A: I describe it as decades of intractable water conflict finally being resolved by the completion of the plan. The frankness came with just being honest and real with the applicants at the time. I let them know they needed to complete the process and that what they had offered so far wasn’t sufficient. I wasn’t trying to take advantage of that. I was there to help them get the permit they were seeking. So, I was honest and real about what they needed to provide. Then working with the conservation community, I explained what an HCP does. I think people thought it was everybody’s answer to everything. But the reality is the HCP will help restore the river somewhat, but it can’t do everything. Our goal is to have this 30-year plan be the backbone of restoration of the river.

Q: What are you looking forward to?

A: The first few years out of the gate, we were in extreme drought, so it was a challenge. This year is a good water year, so we’re glad to see the plan being implemented in less challenging times. Moving into the restoration phase is really exciting. Getting the flows established was the first big rock in the jar. Now we fill that jar up – we build on all the things that enhance those flows and improve wetlands.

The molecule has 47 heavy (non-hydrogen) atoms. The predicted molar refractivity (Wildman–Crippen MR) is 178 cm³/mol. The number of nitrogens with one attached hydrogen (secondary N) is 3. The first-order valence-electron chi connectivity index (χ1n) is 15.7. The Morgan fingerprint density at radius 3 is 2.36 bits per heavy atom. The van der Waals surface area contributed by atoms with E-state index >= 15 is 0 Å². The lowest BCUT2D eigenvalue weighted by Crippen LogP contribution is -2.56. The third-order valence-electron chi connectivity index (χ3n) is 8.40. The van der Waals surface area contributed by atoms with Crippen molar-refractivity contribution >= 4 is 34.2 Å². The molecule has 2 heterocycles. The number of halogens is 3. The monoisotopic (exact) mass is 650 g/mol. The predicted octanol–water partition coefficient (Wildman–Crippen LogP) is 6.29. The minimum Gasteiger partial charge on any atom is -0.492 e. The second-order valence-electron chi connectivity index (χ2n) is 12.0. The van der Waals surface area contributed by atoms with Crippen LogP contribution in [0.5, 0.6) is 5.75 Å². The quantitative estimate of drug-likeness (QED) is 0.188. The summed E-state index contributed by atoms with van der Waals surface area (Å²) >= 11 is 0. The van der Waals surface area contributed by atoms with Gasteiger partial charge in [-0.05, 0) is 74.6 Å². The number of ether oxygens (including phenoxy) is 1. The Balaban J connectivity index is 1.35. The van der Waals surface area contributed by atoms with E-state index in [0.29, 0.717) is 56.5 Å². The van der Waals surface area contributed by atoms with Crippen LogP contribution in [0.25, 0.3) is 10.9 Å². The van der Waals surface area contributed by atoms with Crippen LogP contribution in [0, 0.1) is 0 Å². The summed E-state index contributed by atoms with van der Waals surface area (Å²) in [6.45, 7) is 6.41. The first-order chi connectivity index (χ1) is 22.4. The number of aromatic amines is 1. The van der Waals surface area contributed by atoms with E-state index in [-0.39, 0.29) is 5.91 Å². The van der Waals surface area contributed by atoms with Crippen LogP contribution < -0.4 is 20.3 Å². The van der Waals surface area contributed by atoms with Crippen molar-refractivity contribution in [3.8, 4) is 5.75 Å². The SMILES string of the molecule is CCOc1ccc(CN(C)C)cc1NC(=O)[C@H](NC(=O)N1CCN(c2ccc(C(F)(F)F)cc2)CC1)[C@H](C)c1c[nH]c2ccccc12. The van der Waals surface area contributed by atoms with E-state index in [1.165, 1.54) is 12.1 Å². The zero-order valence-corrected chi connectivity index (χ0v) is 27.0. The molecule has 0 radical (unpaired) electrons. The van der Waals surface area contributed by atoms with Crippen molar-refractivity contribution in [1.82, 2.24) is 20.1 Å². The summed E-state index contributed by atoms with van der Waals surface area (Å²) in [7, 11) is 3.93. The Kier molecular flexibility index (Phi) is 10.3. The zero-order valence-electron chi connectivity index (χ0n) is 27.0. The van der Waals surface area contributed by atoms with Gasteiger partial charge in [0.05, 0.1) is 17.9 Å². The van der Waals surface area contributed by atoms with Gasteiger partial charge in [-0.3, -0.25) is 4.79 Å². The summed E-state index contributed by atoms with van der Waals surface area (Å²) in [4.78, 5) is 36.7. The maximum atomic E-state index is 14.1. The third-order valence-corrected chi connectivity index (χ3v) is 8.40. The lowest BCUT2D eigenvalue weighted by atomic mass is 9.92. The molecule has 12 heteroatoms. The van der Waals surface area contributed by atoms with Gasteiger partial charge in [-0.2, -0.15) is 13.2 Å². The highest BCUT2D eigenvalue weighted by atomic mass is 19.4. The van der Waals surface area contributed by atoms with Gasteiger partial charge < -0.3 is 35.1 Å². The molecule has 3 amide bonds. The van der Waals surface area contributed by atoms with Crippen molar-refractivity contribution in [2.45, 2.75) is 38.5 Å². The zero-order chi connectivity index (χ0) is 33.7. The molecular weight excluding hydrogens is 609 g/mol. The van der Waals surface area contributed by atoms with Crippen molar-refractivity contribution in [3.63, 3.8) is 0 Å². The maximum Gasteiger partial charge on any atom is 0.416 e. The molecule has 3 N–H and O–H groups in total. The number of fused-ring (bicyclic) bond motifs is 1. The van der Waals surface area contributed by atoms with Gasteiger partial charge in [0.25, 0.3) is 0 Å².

Getting recognition for the project and the team – and me personally – was very exciting. I shy from the limelight because I know we stand on the shoulders of all who came before us. But it was exciting and I’m just so glad to get the project done. It truly is a lifetime achievement I’m really proud of.

Bridget also credits her team at the Bend Field Office, along with external partners, for the Deschutes HCP's success. She is pictured here, front left, along with her team and other Service employees.

The U.S. Fish and Wildlife Service has primary responsibility for protecting and recovering terrestrial and freshwater species designated as threatened and endangered under the Endangered Species Act of 1973. The law is administered by the Service and the Commerce Department’s National Marine Fisheries Service, also known as NOAA Fisheries. Today, hundreds of species are stable or improving thanks to management actions of Tribes, federal agencies, state and local governments, conservation organizations and private citizens. Our partners share a commitment to build on our accomplishments and expand innovative initiatives to further this mission in the future.